We progressed to the semi-final stage that consisted of 2 groups, with Group A based in Riyadh, Saudi Arabia and Group B in Kuala Lumpur. Joining us for company was Yomiuri (Japan), Kazma (Kuwait) and August 1st (China). We were undefeated with a win (vs Yomiuri and two draws (vs Kazma & August 1st), and were tied on 4 points with Yomiuri. However, the Japanese side prevailed to the final on the basis of having a better goal difference, that was, a difference of a single goal (+2 for Yomiuri against +1 for us). Had a little more sophistication be used by the AFC to select the group winner, certainly it would have been the Red And White celebrating their place in the continental showpiece instead


The following were the City Boys’ results in the semi-final group stage :-
3/11/1987, FT 1 August 1st 1
5/11/1987, Yomiuri 0 FT 1
7/11/1987, FT 1 Kazma 1

1989 : Semi-Final Again
The City Boys clinched our second Malaysian League title in 1988, earning us yet another ticket to the big time in 1989. In the fourth and final edition of the ASEAN Champions’ Cup, running in tandem with Group 5 of the 5th editions of the Asian Club Championship, the City Boys were together with Pelita Jaya (Indonesia), Geylang International (Singapore), Air Force (the Philippines) and Muara FC (Brunei). Just as we did in 1987, we topped this group, winning all 4 matches in the centralised competition in Kuala Lumpur, obtaining 8 points, Then we beat Pelita Jaya, who finished as runner-up, in a proper final for the ASEAN Champions’ Cup.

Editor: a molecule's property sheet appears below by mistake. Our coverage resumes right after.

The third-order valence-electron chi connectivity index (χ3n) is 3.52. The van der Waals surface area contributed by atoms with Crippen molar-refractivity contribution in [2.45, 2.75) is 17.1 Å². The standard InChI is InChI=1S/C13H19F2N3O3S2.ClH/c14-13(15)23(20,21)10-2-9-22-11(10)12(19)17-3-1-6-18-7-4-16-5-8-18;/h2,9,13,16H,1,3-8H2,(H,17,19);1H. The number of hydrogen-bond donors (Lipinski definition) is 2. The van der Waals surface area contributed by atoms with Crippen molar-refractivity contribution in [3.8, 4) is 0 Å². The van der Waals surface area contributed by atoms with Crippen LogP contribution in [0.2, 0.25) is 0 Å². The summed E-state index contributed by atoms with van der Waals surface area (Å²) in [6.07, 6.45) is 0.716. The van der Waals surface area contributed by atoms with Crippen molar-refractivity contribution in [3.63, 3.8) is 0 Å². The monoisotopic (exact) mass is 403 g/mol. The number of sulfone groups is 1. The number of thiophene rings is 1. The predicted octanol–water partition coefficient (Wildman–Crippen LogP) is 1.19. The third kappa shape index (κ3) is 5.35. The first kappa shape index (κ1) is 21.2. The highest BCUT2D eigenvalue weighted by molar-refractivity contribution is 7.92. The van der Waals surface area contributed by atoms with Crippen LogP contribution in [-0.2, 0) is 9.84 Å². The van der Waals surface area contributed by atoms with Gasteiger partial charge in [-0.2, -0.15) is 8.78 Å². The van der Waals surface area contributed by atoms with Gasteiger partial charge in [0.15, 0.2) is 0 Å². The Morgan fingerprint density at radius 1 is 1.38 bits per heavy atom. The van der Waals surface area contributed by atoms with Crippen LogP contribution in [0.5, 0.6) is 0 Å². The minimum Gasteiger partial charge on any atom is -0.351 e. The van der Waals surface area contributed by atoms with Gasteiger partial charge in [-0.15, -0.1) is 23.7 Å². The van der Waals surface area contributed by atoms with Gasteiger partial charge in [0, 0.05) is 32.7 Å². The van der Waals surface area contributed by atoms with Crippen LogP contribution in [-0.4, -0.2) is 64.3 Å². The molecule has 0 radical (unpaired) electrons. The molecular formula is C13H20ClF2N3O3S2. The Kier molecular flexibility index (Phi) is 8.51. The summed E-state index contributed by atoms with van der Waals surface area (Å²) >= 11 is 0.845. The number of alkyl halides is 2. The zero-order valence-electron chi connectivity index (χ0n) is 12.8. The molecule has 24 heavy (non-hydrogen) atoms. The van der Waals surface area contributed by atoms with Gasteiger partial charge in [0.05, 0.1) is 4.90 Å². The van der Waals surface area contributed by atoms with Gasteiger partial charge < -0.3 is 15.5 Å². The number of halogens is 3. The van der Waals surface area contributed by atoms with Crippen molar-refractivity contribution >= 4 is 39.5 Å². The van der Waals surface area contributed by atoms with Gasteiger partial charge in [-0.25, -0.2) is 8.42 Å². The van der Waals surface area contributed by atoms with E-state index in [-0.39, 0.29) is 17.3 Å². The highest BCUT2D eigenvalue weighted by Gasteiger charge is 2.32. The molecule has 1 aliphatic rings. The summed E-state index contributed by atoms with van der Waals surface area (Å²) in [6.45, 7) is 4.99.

The following were the City Boys’ results :-
10/6/1989, KL 6 Air Force 0
12/6/1989, KL 7 Muara FC 1
14/6/1989, KL 2 Pelita Jaya 1
18/6/1989, KL 4 Geylang International 2
21/6/1989, Final : KL 1 Pelita Jaya 0


Once again we progressed to the semi-final stage. We were in a three team Group A played in Kuala Lumpur, that was made up of Nissan (Japan) and Al-Fanja (Oman), while Group B had 4 teams, instead of both groups being balanced with 5 teams each due to the withdrawal of 3 Middle East teams from this stage. And once again we ended second, but there were no if”s and but’s, this time, winning & losing 1 time each.


The following were the City Boys’ results in the semi-final group stage :-
14/12/1989, Nissan 2 KL 1
16/12/1989, KL 2 Al Fanja 0


1990 : We Should Have Been There
In 1990, the AFC introduced another competition for the Asian domestic champions on the continental stage, the Asian Cup Winner’s Cup, and the City Boys, who were Malaysia Cup champions in 1989, should have featured in the inaugural tournament. However, there was no Malaysian representation for this tournament that year as well as for the Asian Club Championship, and a similar stance was taken for 1991, 1992 & 1993.


1994 : Return To Asia